Valuing Advocacy and MS Patient ‘Experts’

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We all know the value of advocacy – it is the work that brings about change.  In the world of multiple sclerosis there are advocates everywhere, connecting the community of people affected with this disease with the  leaders who shape policy,  run non-profit organizations dedicated to improving quality of life, improving delivery medical care, and those who develop medical products.  It’s not unusual to be asked as an advocate to share my thoughts on an issue and I am more than happy to do so; I’ve even been known to do this without having been asked. Part of the role of an advocate is to identify issues and speak up for change where needed. This scenario pretty much describes every chronic disease community –advocates  are the go to people when others want to better understand the needs.

MS Advocates are also often viewed as patient experts and  contacted by the pharmaceutical industry for input on product design, especially in reviewing the marketing material for the multiple sclerosis drugs they own the rights to.  Successful bloggers and community leaders make particularly good marketing experts, being in the position where we are actively engaged with others who also are affected by MS, and we might be able to provide user insight not available in other ways.

A fellow blogger recently emailed several of us who have done projects with various MS drug companies in the past, wondering why several of  these companies, that make billions of dollars selling their drugs to us, are not willing to pay consultant fees for our ideas and more importantly, our time.  It’s a great question and one I would like to pose publicly.

The usual scenario for a project with one of the drug companies will be after the initial contact, we are provided with background material to read so we can think in advance about the topic and product.  Then we travel, sometimes long distances and always the day before the larger gathering, to meet in person at an always nice hotel, with very good food and comfortable beds.   I will agree that no money is spared in the travel accomodations. We spend an entire day, starting early and concluding in the late afternoon, listening to their presentations and providing feedback.  Then we either travel home that evening or head back the next day.  This is not a vacation and rarely is there time available to see any sights or enjoy the local environment. I always pack my swimsuit with the illusion that I will actually use the hotel’s pool, but that has yet to happen.  We arrive, meet, and then go home pretty much exhausted and spend another few days recovering. An in-person meeting easily consumes three full days, which is a huge commitment of time.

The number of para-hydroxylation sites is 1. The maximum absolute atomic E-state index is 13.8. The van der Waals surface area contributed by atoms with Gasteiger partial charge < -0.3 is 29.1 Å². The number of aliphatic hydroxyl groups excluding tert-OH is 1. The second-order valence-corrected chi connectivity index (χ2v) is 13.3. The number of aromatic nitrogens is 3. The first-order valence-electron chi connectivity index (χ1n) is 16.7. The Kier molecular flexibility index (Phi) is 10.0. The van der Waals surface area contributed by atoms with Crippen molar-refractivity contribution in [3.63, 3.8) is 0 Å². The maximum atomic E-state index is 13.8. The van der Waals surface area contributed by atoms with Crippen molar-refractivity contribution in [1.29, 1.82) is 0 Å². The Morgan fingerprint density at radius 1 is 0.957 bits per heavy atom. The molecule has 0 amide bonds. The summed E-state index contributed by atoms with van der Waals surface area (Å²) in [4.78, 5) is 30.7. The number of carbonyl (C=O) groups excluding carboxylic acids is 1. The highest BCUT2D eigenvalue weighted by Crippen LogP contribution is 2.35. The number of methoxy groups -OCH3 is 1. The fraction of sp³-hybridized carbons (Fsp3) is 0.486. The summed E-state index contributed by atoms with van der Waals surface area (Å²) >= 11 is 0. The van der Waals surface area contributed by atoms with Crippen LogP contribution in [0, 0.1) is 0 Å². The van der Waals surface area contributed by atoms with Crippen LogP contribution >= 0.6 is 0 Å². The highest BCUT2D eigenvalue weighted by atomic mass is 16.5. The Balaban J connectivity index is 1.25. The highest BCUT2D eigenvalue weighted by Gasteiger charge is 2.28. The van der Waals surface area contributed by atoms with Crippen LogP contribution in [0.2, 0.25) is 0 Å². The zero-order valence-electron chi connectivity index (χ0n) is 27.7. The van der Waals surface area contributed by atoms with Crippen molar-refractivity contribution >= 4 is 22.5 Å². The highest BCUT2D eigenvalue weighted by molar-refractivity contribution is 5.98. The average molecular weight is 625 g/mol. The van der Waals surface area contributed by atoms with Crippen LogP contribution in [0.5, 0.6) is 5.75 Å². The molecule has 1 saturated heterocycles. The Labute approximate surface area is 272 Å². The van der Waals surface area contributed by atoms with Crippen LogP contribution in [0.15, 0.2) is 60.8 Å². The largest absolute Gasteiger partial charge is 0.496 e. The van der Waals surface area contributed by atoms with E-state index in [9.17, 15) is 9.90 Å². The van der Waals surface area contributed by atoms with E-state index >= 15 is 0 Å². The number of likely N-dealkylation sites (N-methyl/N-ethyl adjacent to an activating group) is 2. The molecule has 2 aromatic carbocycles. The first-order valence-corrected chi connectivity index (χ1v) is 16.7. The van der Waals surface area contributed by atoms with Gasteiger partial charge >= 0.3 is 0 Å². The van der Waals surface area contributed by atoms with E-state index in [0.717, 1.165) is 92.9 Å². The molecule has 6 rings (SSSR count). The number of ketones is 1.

We do get the chance to spend time in person with like-minded advocates, and that is how I have finally been able to meet and spend time with people who I have known via their advocacy work for a much longer period of time. This is one big perk for saying yes to attending one of these meetings, but it might also be the only perk.

Why would we do this without any other type of compensation, such as a consultant fee or honorarium?  It sure isn’t for the frequent flyer miles.  And they aren’t giving us a year’s supply of their drugs for free.  Doing work pro bono for non-profit organizations is not part of this discussion – we’re all more than happy to support their work in any way possible.  Again, I have to note that I want to advance the needs of the MS community and I give consistently and often excessively of my time and talents for free to non-profit organizations; the donation of my time is worth way  more to them than if I were to open my wallet and give my small amount of money. All of my fellow advocates do the same, if not more.

What I’m particularly interested in understanding better is why when I am attending  some of these meetings, every person in the room is being paid either as an employee of the host organization or a member of the firm that found us and organized the meeting EXCEPT for the MS advocates?